Copyright

Mirror by Sylvia Plath Analysis

Instructor: Joseph Altnether

Joe has taught college English courses for several years, has a Bachelor's degree in Russian Studies and a Master's degree in English literature.

Sylvia Plath's 'Mirror' is an interesting poem told from the point of view of the mirror. The mirror watches a woman's youth pass her by, and it appears that the woman gauges her worth on what she sees there. Despite her attempts to deceive the mirror -- and herself -- it reflects an honest view of reality.

Point of View

Reading poetry can be difficult. Sometimes the meaning is embedded in metaphor or allegory. Other times the rhythm or rhyme scheme serves as a key to discovering the meaning of the poem. In the case of Sylvia Plath's ''Mirror,'' neither of these methods is strictly necessary; it is written in a free verse style, and its meaning is not terribly obtuse. First and foremost, the reader must recognize that this poem is being told from the perspective of the mirror. With this key, its meaning becomes clear.

The beginning line tells the reader exactly what they need to know. Plath begins the poem with ''I am silver and exact.'' Right away it is apparent that the poem is told from the perspective of an object. The next line attempts to refute this claim, as it states that ''Whatever I see I swallow immediately.'' By using the verb ''swallow,'' Plath animates the mirror. Perhaps there is more to the reading of this poem than merely learning what the mirror sees.

Truth

The mirror exhibits a complete absence of emotion. It states that it is impartial to all that it sees, and when people look in the mirror, the reflection it gives back is ''not cruel, only truthful.'' It reflects back exactly what it sees. It does not hold any sort of personal animosity in what it reflects back. Interestingly, though, the mirror then indicates that it is ''The eye of a little god.'' This gives the impression that perhaps it is omniscient.

The mirror sees everything, but quite often there is little to see. During these quiet times, it ''meditates on the opposite wall.'' A change begins to take place as color enters the poem. The mirror notes how the wall ''is pink with speckles.'' The choice of the color pink is important, as it is usually a color associated with women. Plath is setting the stage for the second part of the poem. The mirror establishes that it tells the truth by reflecting exactly what it sees, with no intent to harm. So what happens when someone looks in the mirror?

Sylvia Plath
Mirror

Perception

The mirror now indicates that it is a ''lake. A woman bends over me.'' Plath references the scene from Greek mythology when the beautiful Narcissus looks at his own reflection in the water. Plath continues with this imagery as the mirror describes how the woman searches ''my reaches for what she really is.'' Instead of falling in love with what she sees, Plath's female character searches for something. She is trying to discover who she is.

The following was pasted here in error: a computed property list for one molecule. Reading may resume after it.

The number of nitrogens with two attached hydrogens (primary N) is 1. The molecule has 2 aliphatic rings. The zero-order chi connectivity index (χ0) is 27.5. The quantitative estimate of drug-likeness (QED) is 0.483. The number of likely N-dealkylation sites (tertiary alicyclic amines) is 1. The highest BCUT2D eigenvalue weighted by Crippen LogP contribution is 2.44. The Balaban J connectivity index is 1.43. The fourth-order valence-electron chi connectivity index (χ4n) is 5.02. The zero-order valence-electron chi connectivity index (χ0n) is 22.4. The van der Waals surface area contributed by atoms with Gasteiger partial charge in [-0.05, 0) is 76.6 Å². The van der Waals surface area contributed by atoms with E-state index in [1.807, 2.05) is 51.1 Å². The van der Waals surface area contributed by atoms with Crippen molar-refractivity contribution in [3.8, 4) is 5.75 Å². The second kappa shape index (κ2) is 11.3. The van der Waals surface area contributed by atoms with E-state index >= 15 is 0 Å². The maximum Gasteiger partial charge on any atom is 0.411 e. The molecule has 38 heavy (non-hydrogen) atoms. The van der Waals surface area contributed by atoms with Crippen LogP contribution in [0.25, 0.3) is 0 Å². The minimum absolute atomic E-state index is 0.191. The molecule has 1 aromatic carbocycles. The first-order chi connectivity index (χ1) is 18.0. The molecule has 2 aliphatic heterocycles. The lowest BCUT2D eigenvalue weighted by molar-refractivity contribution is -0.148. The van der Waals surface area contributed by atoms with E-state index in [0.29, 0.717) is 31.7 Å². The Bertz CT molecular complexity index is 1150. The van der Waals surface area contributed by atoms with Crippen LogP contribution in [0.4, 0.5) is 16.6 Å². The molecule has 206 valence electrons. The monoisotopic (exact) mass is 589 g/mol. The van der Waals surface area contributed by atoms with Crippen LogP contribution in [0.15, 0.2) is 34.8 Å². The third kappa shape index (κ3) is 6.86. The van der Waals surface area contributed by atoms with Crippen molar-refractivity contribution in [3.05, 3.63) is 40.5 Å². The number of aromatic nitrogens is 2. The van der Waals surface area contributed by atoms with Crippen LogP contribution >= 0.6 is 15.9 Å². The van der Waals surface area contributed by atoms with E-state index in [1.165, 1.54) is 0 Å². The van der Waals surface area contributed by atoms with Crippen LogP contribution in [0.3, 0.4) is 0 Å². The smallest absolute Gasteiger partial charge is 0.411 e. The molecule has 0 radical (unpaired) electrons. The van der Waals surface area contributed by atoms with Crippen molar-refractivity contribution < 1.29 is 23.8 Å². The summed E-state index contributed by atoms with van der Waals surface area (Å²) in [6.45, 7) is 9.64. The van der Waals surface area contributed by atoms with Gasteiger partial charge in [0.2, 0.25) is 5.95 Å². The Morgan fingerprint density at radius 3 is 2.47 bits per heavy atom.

To a degree this applies to Plath as well. As she composes ''Mirror'' in 1961 she is barely 30 years old, and based on what we know of her life, she has recently had a baby, is in an unhappy marriage, and is suffering with severe depression. Perhaps just as the woman looks in the mirror and sees more than a reflection but a definition of who she is, Plath could be struggling with her identity. Returning to the mirror in the poem, it mentions that the woman ''turns to those liars, the candles or the moon,'' which give off insufficient light to reveal all, letting shadows to fall across her image and hiding any blemishes she may have. In so doing, they also prevent the woman from discovering her real self. As it boasted earlier in the poem, the mirror reveals only truth.

Passage of Time

What the woman sees in the mirror is who she really is. What the mirror observes is how the woman ''rewards (it) with tears and an agitation of hands.'' If the woman believes that her image defines who she is, and the reflection does not match her ideal, the tears and agitation are the result of falling short of this ideal. She cannot be who she wants. There is another way of looking at this as well: The mirror tells the reader that the passage of time has affected the woman's appearance.

To unlock this lesson you must be a Study.com Member.
Create your account

Register to view this lesson

Are you a student or a teacher?

Unlock Your Education

See for yourself why 30 million people use Study.com

Become a Study.com member and start learning now.
Become a Member  Back
What teachers are saying about Study.com
Try it risk-free for 30 days

Earning College Credit

Did you know… We have over 160 college courses that prepare you to earn credit by exam that is accepted by over 1,500 colleges and universities. You can test out of the first two years of college and save thousands off your degree. Anyone can earn credit-by-exam regardless of age or education level.

To learn more, visit our Earning Credit Page

Transferring credit to the school of your choice

Not sure what college you want to attend yet? Study.com has thousands of articles about every imaginable degree, area of study and career path that can help you find the school that's right for you.

Create an account to start this course today
Try it risk-free for 30 days!
Create An Account
Support